Research suggests that as many as eight percent of medical students may become impaired during their years of training. Most of these students will not voluntarily seek help, but their impairment may be detected by classmates, friends, faculty or staff. In this event, the reporting student/faculty member will relate the details of the situation to the appropriate class AIMS representatives. The representatives and professional member will review the facts of the situation to determine the accuracy of the information reported. Based up their review, they will decide that further steps are unnecessary, or that it is appropriate to intervene.
The Early Intervention process of the AIMS involves meeting with the impaired student to discuss the impairment in a helpful and supportive way. The interview will be conducted by one or both of the class AIMS representatives and an AIMS Council professional member. The purpose of the interview is to bring the student to the point of recognition that a problem exists, to express a commitment to help, and to explain the evaluation and treatment resources available.
The class advisor and AIMS representatives will assume an advocacy role for the impaired student, and help him/her choose a physician (from a list approved by Council) who will perform an evaluation of the student‘s condition.
The class advisor and AIMS representatives will also assist the impaired student in selecting a treating physician, who be responsible for the impaired student's treatment until the impairment no longer exists or until further action is taken.
A physician member of the AIMS Council will monitor the progress of the impaired student and will be responsible for ensuring compliance of the student with the treatment process.
Cost of Treatment
A student participating in the AIMS Program may seek treatment from any approved physician. Payment will be met by the student‘s individual health plan (insurance is required of all students enrolled at Mercer University School of Medicine), and by the Student Health Plan.
For hospital and other residential treatment programs, there may be substantial cost to the student.
Families of Impaired Students
Families can be an important part of a medical student‘s development into a competent and responsible physician. Students' spouses and families will be integrated into the evaluation and treatment process where indicated, and the costs of treatment addressed appropriately.
Failure of Treatment
In the event that a student is unsuccessful in treatment, the Council will meet to review the case. They may recommend a change in treatment program, especially if the student has been earnest in his/her efforts. If the student has failed to comply with the treatment program, or it appears that recovery continues to be compromised, the Council may decide to inform the Dean of the School of Medicine of the student‘s situation. This is the only circumstance in which the administration of the school will be aware of the student‘s involvement in the AIMS program.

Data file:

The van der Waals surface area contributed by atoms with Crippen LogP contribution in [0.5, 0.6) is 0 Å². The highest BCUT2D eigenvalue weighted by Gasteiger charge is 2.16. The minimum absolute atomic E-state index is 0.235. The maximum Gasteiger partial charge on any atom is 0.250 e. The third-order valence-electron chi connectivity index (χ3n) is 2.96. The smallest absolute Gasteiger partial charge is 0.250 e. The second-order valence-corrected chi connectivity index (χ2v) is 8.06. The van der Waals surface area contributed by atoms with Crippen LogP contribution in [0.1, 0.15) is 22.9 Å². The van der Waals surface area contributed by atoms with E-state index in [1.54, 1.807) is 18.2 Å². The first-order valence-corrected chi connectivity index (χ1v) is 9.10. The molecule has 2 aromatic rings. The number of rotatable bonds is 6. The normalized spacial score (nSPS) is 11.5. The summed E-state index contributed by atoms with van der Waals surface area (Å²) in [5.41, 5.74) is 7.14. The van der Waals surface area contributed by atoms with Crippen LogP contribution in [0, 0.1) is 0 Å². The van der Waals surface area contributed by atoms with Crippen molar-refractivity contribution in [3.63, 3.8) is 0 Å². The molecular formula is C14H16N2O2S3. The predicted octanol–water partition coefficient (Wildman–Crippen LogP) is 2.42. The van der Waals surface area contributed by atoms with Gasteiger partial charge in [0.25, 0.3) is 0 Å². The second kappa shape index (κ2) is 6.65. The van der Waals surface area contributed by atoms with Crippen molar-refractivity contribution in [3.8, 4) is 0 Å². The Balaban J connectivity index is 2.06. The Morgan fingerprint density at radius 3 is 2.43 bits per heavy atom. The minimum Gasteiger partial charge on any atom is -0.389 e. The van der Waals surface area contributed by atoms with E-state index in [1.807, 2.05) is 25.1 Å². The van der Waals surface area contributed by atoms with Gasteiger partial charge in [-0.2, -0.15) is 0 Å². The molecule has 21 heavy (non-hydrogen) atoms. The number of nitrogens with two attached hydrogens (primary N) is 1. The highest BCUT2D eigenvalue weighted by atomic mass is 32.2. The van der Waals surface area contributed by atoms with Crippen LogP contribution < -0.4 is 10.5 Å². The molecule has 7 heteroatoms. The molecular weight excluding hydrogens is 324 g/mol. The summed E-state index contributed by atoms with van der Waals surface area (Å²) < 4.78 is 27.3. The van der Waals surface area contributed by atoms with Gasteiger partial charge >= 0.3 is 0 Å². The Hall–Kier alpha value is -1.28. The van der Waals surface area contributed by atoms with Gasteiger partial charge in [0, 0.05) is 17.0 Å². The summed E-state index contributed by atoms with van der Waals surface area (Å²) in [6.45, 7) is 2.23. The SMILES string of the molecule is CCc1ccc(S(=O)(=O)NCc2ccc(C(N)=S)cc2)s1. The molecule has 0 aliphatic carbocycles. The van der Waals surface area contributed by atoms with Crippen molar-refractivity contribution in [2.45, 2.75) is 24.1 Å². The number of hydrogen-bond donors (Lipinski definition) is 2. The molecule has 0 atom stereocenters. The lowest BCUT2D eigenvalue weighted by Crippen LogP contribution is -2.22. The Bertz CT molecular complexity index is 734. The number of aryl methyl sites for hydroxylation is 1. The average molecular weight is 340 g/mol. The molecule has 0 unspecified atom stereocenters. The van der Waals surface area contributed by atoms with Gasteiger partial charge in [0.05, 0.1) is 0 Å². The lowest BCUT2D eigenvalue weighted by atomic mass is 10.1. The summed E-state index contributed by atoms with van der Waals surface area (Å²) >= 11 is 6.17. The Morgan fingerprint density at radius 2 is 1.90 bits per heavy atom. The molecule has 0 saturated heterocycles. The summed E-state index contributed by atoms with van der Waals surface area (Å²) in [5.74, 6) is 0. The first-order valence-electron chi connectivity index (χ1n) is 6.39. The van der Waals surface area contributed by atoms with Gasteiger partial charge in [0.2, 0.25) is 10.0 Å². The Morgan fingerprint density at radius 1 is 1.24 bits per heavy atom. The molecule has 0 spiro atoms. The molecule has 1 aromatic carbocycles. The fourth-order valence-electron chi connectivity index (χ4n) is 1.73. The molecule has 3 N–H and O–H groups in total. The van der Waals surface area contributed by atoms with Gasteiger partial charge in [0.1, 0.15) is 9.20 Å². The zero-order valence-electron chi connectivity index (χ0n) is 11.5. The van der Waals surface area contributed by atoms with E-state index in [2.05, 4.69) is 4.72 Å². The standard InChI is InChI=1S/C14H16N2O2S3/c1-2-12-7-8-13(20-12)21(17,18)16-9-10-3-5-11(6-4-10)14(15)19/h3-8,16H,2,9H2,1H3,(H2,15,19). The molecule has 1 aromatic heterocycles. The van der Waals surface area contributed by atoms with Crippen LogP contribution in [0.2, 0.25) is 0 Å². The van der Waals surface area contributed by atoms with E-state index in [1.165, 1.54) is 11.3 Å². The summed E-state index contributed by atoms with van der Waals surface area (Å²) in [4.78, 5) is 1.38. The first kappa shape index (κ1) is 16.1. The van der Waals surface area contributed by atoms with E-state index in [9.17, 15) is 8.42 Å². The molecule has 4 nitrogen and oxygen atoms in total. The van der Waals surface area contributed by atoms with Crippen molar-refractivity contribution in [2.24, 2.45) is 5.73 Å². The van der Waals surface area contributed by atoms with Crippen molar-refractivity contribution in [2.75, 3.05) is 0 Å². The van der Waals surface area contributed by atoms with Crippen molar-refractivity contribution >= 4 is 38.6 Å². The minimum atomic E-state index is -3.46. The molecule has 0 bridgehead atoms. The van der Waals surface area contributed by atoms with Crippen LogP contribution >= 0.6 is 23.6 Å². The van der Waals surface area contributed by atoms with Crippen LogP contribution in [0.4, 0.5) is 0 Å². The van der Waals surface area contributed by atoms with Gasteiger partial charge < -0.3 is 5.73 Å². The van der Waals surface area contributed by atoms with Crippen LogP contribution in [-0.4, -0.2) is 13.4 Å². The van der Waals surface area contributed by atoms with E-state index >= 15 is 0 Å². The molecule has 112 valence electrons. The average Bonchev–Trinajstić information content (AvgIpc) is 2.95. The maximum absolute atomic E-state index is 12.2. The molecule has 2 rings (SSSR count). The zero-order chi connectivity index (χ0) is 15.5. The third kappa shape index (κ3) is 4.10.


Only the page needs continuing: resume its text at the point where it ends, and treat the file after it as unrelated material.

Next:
Final disposition of the case, including dismissal of the student, is a judgment that resides with the Dean of the School of Medicine.
Advocacy for the Student
Where treatment is successful, the AIMS program will vigorously assist the student in assuring that previous impairment will not adversely affect educational and career opportunities. When treatment has interrupted medical studies, the AIMS Program will assist the student in making arrangements for resuming and completing his or her education. The AIMS program will also provide appropriate assurances regarding the student‘s recovery to educational institutions or employers to whom the student has disclosed his or her previous treatment for impairment.
The issue of confidentiality is CRUCIAL and of the UTMOST IMPORTANCE. The success of the AIMS program depends on student trust and confidence; a breach of confidentiality would compromise these attitudes, rendering the AIMS program ineffective and important. AIMS is designed to protect both the impaired student, and those who find it necessary to report an impaired colleague or peer. At no time during the treatment process will any uninvolved individual know of a student‘s impairment. The AIMS Council will review cases by number and anonymously. In an ideal case, only thetwo student representatives, the faculty advisor, the evaluating and treating physicians, the monitoring physician (member of the AIMS Council) and the chair of the AIMS Council will know the identity of the student in the program.
For additional information, see the Student handbook, talk to your AIMS representative, or the Dean of Student Affairs on your campus.